Brothers can't eat chips, chocolate or steak because of rare disease
Imagine not ever being able to have a plate of chips, a bar of chocolate or a good steak. Two brothers tell Joy Orpen about their daily challenges living with PKU, a rare genetic disease that seriously affects their metabolism
Mark (26) and Peter Lavery (19) have never knowingly eaten meat, chicken or fish. They are also barred from having cheese, eggs, beans and tofu. For most people, that would seem like the ultimate deprivation. But these young, southside Dubliners fully understand that having a diet that is almost totally protein-free ensures their survival.
Mark says his problems began soon after his birth when a heel prick test was done. This routine procedure checks newborn babies for six medical conditions including cystic fibrosis. "Five days later, my parents were told I had a disease called phenylketonuria (PKU)."
According to a spokesman for the PKU Association of Ireland (PKUAI), this is a rare genetic disorder that affects a person's metabolism. "People with PKU are unable to break down an amino acid called phenylalanine (phe)," they said. "This is a natural substance found in food. However, in people with PKU, phe builds up in the blood and in the brain and if left untreated can result in permanent brain damage."
Since PKU affects the body's ability to process all protein effectively, a huge range of foods becomes hazardous for people living with this disease. Mark and Peter have access to certain low-protein foods "on prescription". They say, however that while the range of food currently available in Ireland is "abysmal", people living with PKU in other countries have access to a much wider range of low-protein foods.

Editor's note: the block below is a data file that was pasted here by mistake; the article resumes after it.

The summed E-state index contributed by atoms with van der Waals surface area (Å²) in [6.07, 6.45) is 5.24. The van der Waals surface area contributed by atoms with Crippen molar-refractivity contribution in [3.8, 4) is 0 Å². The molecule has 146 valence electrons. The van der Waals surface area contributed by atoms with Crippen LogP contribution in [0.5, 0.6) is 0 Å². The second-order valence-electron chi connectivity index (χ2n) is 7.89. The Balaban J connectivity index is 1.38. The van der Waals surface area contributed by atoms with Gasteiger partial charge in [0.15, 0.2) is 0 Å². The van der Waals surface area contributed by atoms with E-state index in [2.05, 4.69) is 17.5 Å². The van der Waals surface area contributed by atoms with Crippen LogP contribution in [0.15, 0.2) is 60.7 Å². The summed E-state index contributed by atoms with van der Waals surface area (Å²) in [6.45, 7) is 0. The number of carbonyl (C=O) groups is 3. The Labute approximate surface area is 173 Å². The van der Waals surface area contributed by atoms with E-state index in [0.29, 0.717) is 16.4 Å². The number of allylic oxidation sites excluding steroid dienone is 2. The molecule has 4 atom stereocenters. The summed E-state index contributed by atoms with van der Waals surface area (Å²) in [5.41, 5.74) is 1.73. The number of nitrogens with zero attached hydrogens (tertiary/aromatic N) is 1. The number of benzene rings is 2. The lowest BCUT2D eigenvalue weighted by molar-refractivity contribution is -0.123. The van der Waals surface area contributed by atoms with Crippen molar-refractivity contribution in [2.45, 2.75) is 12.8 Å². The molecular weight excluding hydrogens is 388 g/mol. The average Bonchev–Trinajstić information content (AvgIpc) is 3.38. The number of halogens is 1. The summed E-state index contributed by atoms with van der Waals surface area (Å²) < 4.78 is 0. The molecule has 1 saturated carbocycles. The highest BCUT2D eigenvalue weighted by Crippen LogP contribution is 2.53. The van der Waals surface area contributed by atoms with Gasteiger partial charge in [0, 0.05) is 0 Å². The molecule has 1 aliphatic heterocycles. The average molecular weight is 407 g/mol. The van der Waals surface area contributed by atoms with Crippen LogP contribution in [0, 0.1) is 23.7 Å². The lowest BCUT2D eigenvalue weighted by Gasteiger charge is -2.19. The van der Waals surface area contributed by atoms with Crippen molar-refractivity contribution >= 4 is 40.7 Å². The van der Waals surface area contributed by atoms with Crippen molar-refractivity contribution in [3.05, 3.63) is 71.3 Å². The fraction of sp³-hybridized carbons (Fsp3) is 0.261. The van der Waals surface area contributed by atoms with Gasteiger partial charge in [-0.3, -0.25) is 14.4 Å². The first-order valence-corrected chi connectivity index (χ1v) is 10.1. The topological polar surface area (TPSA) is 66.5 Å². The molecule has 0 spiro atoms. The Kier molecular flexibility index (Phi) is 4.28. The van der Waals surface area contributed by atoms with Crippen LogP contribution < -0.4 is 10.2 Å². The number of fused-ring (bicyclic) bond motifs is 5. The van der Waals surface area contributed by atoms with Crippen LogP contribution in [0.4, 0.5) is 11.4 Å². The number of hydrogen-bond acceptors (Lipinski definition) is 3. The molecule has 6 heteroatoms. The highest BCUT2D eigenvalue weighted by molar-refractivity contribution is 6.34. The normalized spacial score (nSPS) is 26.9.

Peter, who was also diagnosed with PKU, says his first major dietary challenge arose when he went to the Gaeltacht with fellow primary school pupils.
"I had to take bags of my own special food - especially snacks," he explains. "When you're a kid you don't want to seem different. At secondary school, there was nothing in the canteen I could eat."
His brother Mark, an actor, had similar experiences packing bags of food into his suitcase when he went to America for four months following his studies at the Dublin Institute of Technology Conservatory of Music and Drama.
"I attended the William Esper Studio in New York and loved it," Mark says. "I had wonderful, enriching experiences in that city; I also spent every cent I had on going to the theatre. Luckily, I brought my own food from Ireland, which mainly consisted of low-protein pasta." Since returning to Dublin, Mark has appeared in the award-winning movie Handsome Devil and also in the Vikings series
So, while being clear that their diet does present challenges, Peter believes they are ones that can be overcome. "I used to help Mum bake different dishes using our own special ingredients and that's when I developed a real passion for food," he says.
So, it's not surprising that this committed foodie is now running the recently reinvented Tropica Cafe and Restaurant in Dalkey.
"All the food at Tropica is home-made," Peter says, "and that comes from baking cookies, special breads and cakes when I was a child. We home-baked rather than bought ready-made."